I was crashing at Alex's place for a few weeks last year, and since the last time we'd spoken before that was years ago and also ended with a lot of shouting, there weren't many safe topics of conversation. Mostly we just didn't talk, of course. We very studiously avoided situations where a conversation was likely--it's easier than you'd think, really.
Since I'd just had a brush with death, I kept having these dreams where a star fell on the house. I'd hoped being in Alex's house would make them go away, but instead they just followed me there. The first night there, I had the dream again, and woke up with a start. Then I felt her next to me and closed my eyes and tried to relax. We would both survive until the morning.
She woke up next to me and asked, sleepily, "You all right?"
The smart thing to do was say "I'm fine, just a bad dream," and go to sleep. Instead, I said, "I keep dreaming I'm dying. Some nights I'm scared to go to sleep, and I just want it to stop."
"You always used to tell me you weren't afraid of death, because life is narrative and your story will always live on, or some bullshit like that."
"All philosophy is bullshit when it comes to death. That's why we keep trying. We always think we've found the sole exception. But we haven't. And when we actually deal with death, we have to confront that."
"Sounds like more philosophy to me."
"Probably. But it's bullshit that helps me sleep at night."
And for the rest of that night, at least, I slept soundly.
Did they ever destroy that 24-hour place where we used to hang out? I know they were going to. I was crushed when I found out, and spent the evening writing down little stories I remembered about the place. Things we'd said, or things that happened there--you know how it is. I probably sent you one or two, for the sake of old times.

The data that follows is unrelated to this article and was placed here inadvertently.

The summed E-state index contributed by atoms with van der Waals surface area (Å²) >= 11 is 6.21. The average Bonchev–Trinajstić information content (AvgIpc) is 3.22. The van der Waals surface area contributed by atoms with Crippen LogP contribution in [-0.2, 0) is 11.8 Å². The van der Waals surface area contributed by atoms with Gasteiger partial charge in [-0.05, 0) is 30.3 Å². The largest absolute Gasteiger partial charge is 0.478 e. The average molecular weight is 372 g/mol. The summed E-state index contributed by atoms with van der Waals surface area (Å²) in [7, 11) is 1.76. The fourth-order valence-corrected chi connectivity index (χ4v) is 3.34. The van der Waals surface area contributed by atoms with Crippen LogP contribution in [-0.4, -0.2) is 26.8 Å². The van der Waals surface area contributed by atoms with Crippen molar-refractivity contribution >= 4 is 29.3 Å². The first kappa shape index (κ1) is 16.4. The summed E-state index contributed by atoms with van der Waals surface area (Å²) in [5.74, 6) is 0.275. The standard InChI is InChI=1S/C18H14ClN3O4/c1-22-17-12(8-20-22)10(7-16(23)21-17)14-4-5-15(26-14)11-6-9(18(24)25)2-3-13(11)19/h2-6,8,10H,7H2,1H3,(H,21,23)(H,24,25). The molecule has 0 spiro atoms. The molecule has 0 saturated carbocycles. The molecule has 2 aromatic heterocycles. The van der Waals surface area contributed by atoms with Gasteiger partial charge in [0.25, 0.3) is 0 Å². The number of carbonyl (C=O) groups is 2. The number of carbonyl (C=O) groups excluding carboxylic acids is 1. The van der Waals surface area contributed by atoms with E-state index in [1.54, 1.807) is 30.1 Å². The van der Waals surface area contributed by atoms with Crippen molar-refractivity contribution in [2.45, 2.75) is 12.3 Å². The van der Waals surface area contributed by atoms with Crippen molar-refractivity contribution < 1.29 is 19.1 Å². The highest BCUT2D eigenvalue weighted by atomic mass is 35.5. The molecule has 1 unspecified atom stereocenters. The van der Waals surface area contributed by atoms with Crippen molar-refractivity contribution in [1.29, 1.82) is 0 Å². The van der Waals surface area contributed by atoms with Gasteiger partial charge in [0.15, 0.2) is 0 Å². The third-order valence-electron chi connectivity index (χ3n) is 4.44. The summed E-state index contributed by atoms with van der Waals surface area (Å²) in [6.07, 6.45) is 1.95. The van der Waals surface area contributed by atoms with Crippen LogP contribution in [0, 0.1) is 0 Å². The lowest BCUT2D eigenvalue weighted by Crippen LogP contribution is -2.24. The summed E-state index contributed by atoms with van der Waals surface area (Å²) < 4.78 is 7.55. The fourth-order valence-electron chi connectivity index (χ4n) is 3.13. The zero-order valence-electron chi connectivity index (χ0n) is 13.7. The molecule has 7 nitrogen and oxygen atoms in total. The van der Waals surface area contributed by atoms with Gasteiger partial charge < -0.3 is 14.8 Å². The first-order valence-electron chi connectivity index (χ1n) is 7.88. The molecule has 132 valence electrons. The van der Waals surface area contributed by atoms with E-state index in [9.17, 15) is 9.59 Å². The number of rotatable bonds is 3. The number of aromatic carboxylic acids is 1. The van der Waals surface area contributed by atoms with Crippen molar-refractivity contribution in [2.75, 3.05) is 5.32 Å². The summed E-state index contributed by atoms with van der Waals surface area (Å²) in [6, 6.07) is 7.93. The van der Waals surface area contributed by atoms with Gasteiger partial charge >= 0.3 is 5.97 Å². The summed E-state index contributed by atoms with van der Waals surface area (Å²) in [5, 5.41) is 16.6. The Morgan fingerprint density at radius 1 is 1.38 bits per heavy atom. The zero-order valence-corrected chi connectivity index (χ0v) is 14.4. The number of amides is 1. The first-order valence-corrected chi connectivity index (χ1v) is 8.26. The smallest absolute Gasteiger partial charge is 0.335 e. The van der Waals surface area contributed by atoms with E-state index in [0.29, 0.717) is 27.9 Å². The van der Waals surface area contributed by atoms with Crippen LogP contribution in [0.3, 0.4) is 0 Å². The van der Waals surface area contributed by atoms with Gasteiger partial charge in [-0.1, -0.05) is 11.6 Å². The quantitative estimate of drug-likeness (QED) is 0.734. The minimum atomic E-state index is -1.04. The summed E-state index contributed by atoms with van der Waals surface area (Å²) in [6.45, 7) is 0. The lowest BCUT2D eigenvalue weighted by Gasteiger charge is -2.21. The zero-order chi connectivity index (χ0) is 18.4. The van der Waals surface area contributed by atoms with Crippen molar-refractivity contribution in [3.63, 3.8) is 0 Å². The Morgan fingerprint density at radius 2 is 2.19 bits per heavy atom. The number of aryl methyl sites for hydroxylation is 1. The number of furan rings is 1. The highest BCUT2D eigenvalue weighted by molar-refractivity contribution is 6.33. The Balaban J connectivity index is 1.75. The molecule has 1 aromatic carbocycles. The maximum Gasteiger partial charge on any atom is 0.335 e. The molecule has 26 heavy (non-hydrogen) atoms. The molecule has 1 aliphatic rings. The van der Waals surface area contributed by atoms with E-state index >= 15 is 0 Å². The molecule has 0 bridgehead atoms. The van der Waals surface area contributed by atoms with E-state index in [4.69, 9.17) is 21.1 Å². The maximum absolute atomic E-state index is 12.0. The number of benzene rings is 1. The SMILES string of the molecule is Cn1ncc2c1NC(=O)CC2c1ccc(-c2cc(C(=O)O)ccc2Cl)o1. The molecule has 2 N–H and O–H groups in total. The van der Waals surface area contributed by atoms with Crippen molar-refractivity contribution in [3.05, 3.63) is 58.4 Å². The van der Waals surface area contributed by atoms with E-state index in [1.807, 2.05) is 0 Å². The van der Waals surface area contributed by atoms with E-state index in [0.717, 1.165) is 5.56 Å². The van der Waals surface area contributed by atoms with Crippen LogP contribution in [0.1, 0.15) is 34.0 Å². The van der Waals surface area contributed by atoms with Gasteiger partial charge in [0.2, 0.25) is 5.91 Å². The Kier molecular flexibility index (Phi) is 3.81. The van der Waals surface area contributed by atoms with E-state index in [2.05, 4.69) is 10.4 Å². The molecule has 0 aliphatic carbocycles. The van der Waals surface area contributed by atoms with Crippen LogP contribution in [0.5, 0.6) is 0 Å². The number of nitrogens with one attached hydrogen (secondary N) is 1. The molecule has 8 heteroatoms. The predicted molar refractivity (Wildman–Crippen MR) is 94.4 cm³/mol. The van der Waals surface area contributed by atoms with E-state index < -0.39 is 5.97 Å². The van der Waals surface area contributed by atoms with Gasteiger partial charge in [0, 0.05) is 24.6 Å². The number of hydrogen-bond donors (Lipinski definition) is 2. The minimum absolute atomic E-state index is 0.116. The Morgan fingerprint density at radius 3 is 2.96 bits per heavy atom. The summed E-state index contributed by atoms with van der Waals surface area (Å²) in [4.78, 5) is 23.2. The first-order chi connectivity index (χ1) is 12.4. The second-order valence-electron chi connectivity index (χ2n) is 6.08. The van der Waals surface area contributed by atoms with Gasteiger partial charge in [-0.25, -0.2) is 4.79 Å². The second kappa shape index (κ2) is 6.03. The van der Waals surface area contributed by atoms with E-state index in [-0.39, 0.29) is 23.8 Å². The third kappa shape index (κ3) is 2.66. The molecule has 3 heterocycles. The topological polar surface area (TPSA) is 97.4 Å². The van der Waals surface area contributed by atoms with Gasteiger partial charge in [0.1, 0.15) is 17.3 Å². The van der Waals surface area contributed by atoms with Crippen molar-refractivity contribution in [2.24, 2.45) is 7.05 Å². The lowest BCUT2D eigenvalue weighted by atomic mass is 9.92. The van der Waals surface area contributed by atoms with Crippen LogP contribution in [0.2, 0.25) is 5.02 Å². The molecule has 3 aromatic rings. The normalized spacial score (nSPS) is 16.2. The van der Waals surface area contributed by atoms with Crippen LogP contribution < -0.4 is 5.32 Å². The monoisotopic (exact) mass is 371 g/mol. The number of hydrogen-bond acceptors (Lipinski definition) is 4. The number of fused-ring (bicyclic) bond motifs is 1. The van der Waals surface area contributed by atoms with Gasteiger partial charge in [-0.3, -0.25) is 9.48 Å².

We have this macabre fascination with dying things, you and I. Not that we'd ever admit it, or even really talked about it. There was a time once--it must have been at the diner, I guess--where you asked me about it, and I almost talked about it. But we talked about everything but death, because that's the one thing that's always on our minds, isn't it? And since nobody ever says what they mean--least of all me--how could we ever actually talk about it? Besides, words have no power in the realm of death. It's something you experience. You can describe the shape of it with words but not its texture, its color. Words can't look death in the eye, and they certainly can't grin back at it.
So that moment came and went. You kept looking at me like you thought I was going to cry, and I wasn't sure what to do, or what to say. Which, as you might imagine, is new to me. It's been years since that day, and probably the diner has been destroyed now, but I finally figured out what I should have said.
"We should go to a funeral together."
When you were in London, I used to think of what would happen if you died while you were there. That probably sounds worse than it is--it was just this fear I had. As if distance made it more likely that you'd be hit by a bus, or something. I don't know. Anyway, when you came back, and we finally met at a party and sat out back and watched the wind tear the leaves off the trees, those thoughts didn't go away. We'd been talking philosophy and how people change, and as you talked I imagined you still and cold and composed in a coffin somewhere.